The third issue – the research funding for the individual who came up with the correct scientific idea has been stopped, goes against rational thinking and human rights. Regarding the fourth issue, according to the statutes the Nobel Prize should be given to recognize the earliest and most original works in a given field.
That was not followed in the decision of the 2014 Nobel Prize in Chemistry. Multiple times Professor Thakur sought assistance of the Prime Minister of India, President of the United States and the Prime Minister of Sweden to resolve these critical issues – but nothing fruitful has transpired as yet!!!
Professor Thakur’s scientific works have been accepted by the entire gamut of polymer scientists and his discoveries have appeared in many major scientific journals in USA and outside. He has hundreds of research publications. His research has made wide impact in polymer science as well as in the research fields of nonlinear optics and nano-particles.
Professor Thakur, nominated for the Nobel Prize, discussed a wide range of applications of non-conjugated conductive polymers he invented. A major application involves protection against nuclear radiation including radioactive iodine.
These polymers efficiently absorb iodine when iodine atoms come in contact with them rendering the iodine atoms immobile. These protective plastics should be installed as a layer/sheet all around any nuclear reactor or nuclear waste storage facility so that any emitted radioactive iodine is absorbed within the plastic and can not leak out to the environment.
Among radioactive species emitted by nuclear reactors, radioactive iodine is particularly dangerous since it remains as a vapor at ordinary temperature and can travel long distances by air-currents. Radioactive iodine emitted from Fukushima plants, Japan, crossed the Pacific Ocean to arrive at California, USA and has been reported to have caused health hazards!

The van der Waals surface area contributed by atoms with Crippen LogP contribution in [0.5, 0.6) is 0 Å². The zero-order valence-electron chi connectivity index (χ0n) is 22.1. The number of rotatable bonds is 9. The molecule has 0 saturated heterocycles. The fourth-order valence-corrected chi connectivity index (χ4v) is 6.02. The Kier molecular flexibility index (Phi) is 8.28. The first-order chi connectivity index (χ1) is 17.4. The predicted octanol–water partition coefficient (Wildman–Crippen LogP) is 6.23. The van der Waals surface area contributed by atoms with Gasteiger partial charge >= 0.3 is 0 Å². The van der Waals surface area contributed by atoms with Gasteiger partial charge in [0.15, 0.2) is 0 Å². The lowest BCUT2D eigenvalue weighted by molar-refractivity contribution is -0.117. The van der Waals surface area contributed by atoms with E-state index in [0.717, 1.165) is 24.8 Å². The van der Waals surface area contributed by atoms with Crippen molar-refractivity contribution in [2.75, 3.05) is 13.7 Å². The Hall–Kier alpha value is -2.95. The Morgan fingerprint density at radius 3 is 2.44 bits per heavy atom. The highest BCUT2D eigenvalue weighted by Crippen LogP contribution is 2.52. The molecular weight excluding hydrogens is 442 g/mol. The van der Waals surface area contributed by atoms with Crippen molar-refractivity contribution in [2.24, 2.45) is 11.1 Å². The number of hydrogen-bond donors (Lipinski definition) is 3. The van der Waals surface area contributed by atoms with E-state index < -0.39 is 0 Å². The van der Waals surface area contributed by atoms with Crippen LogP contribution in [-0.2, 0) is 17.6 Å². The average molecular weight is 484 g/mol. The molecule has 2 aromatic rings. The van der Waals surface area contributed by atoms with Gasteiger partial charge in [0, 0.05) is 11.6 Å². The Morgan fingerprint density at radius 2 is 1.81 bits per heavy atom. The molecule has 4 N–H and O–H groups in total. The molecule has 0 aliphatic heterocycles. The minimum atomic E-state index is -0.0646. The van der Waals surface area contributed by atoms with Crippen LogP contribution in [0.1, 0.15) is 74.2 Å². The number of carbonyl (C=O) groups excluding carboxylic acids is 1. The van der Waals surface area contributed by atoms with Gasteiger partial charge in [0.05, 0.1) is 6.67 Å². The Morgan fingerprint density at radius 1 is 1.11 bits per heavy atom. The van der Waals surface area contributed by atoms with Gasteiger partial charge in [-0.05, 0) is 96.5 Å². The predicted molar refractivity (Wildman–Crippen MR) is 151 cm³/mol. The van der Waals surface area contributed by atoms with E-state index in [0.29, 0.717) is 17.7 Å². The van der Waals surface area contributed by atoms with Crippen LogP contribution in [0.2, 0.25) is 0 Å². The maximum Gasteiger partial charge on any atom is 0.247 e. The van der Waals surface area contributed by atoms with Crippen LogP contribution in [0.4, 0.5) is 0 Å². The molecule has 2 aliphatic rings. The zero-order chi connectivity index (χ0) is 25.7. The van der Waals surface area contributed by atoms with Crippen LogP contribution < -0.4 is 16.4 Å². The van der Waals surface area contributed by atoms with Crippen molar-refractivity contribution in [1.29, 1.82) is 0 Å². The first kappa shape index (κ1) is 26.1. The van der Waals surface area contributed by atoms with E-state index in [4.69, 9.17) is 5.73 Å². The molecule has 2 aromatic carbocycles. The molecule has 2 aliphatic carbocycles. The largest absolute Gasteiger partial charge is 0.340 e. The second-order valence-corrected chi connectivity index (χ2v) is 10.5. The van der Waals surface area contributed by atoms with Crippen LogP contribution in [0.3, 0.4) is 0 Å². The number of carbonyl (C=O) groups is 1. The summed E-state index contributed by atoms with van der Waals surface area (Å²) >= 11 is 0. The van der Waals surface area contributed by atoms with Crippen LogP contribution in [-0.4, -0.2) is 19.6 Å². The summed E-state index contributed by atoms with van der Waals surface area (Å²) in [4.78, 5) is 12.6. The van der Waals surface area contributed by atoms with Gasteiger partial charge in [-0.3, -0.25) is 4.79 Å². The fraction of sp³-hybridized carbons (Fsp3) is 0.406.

Radioactive iodine is readily absorbed by human body and causes thyroid cancer and other serious ailments. In hospitals and clinics, the doctors, nurses and attendees are often worried of being exposed to radioactive iodine during and after radio-iodine therapy of patients having thyroid cancer and hyperthyroidism. Patients emit radiation for a number of days after taking a capsule containing radioiodine.
Use of apparels made of the nonconjugated conductive polymers reduces the potential exposure to radioiodine and lessens the anxiety. Thyroid cancer cases in USA have tripled in the last three decades (NBC news, August 2016) probably because of the large number of nuclear reactors (about 100 of those) in USA.
His discovery of these protective shields is expected to make profound impact by making the planet/ mother earth safer as its applications can safeguard the living beings/environment against radioiodine emission caused by nuclear power plants, nuclear spent-fuel-rods, rocket/space satellite launching stations, other nuclear reactors as in nuclear-powered ships/submarines, nuclear fallouts, as well as in administering nuclear medicine.
Professor Thakur is hopeful that these press conferences will help gaining world-attention to this important matter and for the resolution of the critical issues.